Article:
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Commerce Department warns utility customers to protect accounts, personal information

May 24, 2012

For Immediate Release

ST. PAUL, MN – The Minnesota Department of Commerce and Alliant Energy are teaming up to warn consumers about a recent scam targeting utility customers throughout the Midwest. Alliant Energy customers in Wisconsin and Iowa have received calls from individuals impersonating Alliant representatives. The callers then claim a customer’s account is delinquent and demand immediate, full payment to avoid immediate disconnection.

“Before you turn over a dime or any personal information to an unidentified person at the door or on the phone, hang up and call your utility directly,” said Commerce Commissioner Mike Rothman. “When dealing with your personal financial information, it is imperative that you verify the identity of the utility representative and know your rights when settling a debt.”

Not all callers are scam artists. Alliant Energy and other Minnesota utilities do work with customers over the phone to set payment arrangements for delinquent accounts. However, Alliant representatives already have customer account information and will work with the customer to arrange payment through a regular payment channel. Alliant Energy does not collect payments in person at a customer’s home or place of business.

“We already know account details about our customers, and when customers fall behind we work collaboratively with them to establish mutually acceptable payment arrangements,” said Tim Heinrich, Director of Customer Support Services for Alliant Energy. “If a customer has any concerns about calls claiming to come from Alliant Energy, they should simply hang up and call us at 1-800-ALLIANT.”

Alliant Energy provides gas and electric utility services to more than 91,000 Minnesota customers in 25 southern Minnesota counties.

Any utility customer who suspects they may be a victim of this or a similar debt collection scam is encouraged to contact the Minnesota Department of Commerce to file a complaint. You can reach the Commerce Department by calling (651) 296-2488 or (800) 657-3602 or by emailing Consumers may also file a complaint with the Consumer Affairs Office of the Minnesota Public Utilities Commission (PUC) by calling (651) 296-0406.


In light of these developments, Commissioner Rothman encourages all Minnesotans to know their rights when settling a debt. The Department of Commerce offers these helpful tips to help Minnesotans avoid becoming victims of debt collection scams:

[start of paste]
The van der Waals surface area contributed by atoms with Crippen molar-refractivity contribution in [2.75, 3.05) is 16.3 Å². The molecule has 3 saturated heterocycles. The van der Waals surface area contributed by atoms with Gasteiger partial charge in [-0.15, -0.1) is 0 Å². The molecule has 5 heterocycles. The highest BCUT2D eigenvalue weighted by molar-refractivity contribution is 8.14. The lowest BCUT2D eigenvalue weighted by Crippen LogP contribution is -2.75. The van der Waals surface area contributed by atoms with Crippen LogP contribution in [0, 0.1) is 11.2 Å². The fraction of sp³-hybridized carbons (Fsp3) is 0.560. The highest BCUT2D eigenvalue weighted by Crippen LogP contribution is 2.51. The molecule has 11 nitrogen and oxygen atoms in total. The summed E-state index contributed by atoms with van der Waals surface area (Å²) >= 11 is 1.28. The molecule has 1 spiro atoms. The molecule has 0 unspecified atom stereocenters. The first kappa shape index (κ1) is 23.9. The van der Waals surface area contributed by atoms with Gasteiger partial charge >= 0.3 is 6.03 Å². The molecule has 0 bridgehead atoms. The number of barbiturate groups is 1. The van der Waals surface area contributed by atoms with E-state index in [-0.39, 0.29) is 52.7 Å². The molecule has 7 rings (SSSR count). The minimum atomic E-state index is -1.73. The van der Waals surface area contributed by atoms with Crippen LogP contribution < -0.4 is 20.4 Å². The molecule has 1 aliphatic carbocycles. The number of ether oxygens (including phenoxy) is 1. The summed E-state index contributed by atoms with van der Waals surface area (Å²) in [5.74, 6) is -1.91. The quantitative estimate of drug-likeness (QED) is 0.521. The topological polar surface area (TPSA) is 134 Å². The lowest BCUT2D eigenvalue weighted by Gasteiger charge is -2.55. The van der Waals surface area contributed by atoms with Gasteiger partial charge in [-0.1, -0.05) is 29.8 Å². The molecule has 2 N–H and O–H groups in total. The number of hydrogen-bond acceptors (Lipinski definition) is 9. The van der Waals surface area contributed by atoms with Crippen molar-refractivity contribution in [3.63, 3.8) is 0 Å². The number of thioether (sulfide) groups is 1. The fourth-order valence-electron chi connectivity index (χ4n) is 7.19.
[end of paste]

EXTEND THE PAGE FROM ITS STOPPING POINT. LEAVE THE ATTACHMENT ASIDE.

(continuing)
• Call us first. Do not send money to a “debt collector” you think may be perpetrating a fraud – call the Department of Commerce to see if the person is, in fact, a licensed debt collector.

  • Protect your identity. Do not give away or verify any of your personal financial information.

  • Protect your money. Ask your bank to put an “alert” on your account (often these scammers have a consumer’s bank account information before they begin harassing them).

  • Avoid phony calls. Be wary if the debt cannot be verified or if no documentation is received. At that point, ask the callers to stop contacting you and register with the National Do Not Call Registry at or 888-382-1222.

  • Contest errors. If no debt is confirmed, contact any involved parties to clear up inaccuracies on your credit report, such as: the debt collector; the creditor or company claiming unresolved accounts; and the major credit bureaus. Write a detailed letter and include supporting documents to prove your case. The Federal Trade Commission provides additional resources for reporting errors.

  • Know your rights. Review the federal Fair Debt Collection Practices Act (FDCPA), which sets standards for collection agencies and prohibits abusive tactics. The FDCPA is enforced by the FTC and violations should be reported. Know that debt collectors: May not make false or deceptive claims; are not allowed to make idle threats, express or implied, or use abusive or profane language; should not discuss consumers' accounts with unauthorized third parties; may not inaccurately report credit information or pressure consumers to pay debts they do not owe; and must investigate the validity of a dispute over a debt.